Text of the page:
My experience as pastor of a church with many seniors led me to study aging and mortality and grief with the purpose of improving my skill-set and understanding for these areas of ministry. It’s as though I enrolled in a program of study and pursued with it focus and curiosity. I have been blessed and enriched in so many ways.

        Another example is the subject of forgiveness (interpersonal) and forbearance. There is a wealth of scholarship available on this topic and it’s entirely relevant to personal and congregational life.
        The topic of reading the Bible more responsibly is an ongoing and exciting concern and it behooves us a s leaders to lead, teach our people how to read with interpretation. More recently the subject of atonement – rethinking the meaning of Jesus’s death the cross has been on my radar. There is room for growth here as in other areas as well, but it takes both intentionality and curiosity, and I might add, some courage.

        I wonder whether we could encourage each other to draft a bucket list of issues, topics that we want to work on. Or as a variant, “If I were to give a 14 min TED talk on …. I would like to talk about this….

        What I am suggesting is that our commitment to lectionary use may actually become a hindrance for us from exploring topics theologically, drawing on the whole of Scripture and history. When we seem to be floundering about we may need to ask others in our churches, other leaders as well, to help us discern what are the issues that demand our theological attention at this time?

        Sharpening the focus of our efforts will lead to personal growth and commitment and the fulfilment our calling to be spiritual dieticians or resident theologians (C.S. Calian) in our communities.

        Enough for now. Some of this may be helpful.
        Blessings on your writing project.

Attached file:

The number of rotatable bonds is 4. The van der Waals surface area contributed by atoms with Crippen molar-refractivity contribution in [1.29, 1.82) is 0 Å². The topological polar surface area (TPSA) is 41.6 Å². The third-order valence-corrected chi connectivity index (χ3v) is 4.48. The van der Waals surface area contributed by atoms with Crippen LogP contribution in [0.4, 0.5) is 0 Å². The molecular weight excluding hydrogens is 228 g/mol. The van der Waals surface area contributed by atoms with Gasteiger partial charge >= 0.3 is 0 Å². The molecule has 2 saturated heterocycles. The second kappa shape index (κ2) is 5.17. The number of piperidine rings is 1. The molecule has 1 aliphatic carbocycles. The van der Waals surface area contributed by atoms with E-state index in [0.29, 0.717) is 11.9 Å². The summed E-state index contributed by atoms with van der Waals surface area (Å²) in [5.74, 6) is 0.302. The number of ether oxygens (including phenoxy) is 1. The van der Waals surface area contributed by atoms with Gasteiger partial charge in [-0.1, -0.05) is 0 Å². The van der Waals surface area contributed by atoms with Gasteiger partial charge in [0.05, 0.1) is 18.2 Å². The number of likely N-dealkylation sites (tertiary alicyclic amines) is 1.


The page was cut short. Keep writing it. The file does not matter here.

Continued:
2. Great news, April. Congratulations. Though given your high level of self awareness personally and in your writing I am not too concerned, I hope your book gives some explicit attention to the tendency in our time and culture to be very self-focused, and that elements of this are in significant tension with our calling. Of course a book cannot and should not apologize for itself, but I think it would be really cool (and beneficial) if yours addresses this touchy issue.

    • Craig, your comment highlights some of the tension I feel around the whole subject of self-care, and that I definitely plan to address. I’ve read lots of practical tips on self-care, but relatively less on some of the larger questions like how to understand self-care in light of Jesus’ call to pick up our cross and follow, how is it possible to practice self-care without being selfish, and related questions. I don’t see this as apologizing for the book, but rather reframing self-care in light of our Christian call and convictions. I appreciate your encouragement in that direction, and welcome any further thoughts.

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  4. My self-care has been increasing in exercise – seems a bit Biblical, after all, Jesus walked a lot. Making time for my favorite hobby (quilting). Trying to keep on top of the daily life matters (ie household chores) so I don’t feel overwhelmed. Not sure how those would re-frame for a Christian calling but that’s what comes to mind when I think self-care. Plus, a good night’s sleep (7 1/2- 8h for me).

    • Those sound like excellent practices, Liana. Exercise, sleep, and not allowing household chores to become overwhelming are key for me too. I’m not sure that I have a favourite hobby though, unless eating dim sum counts!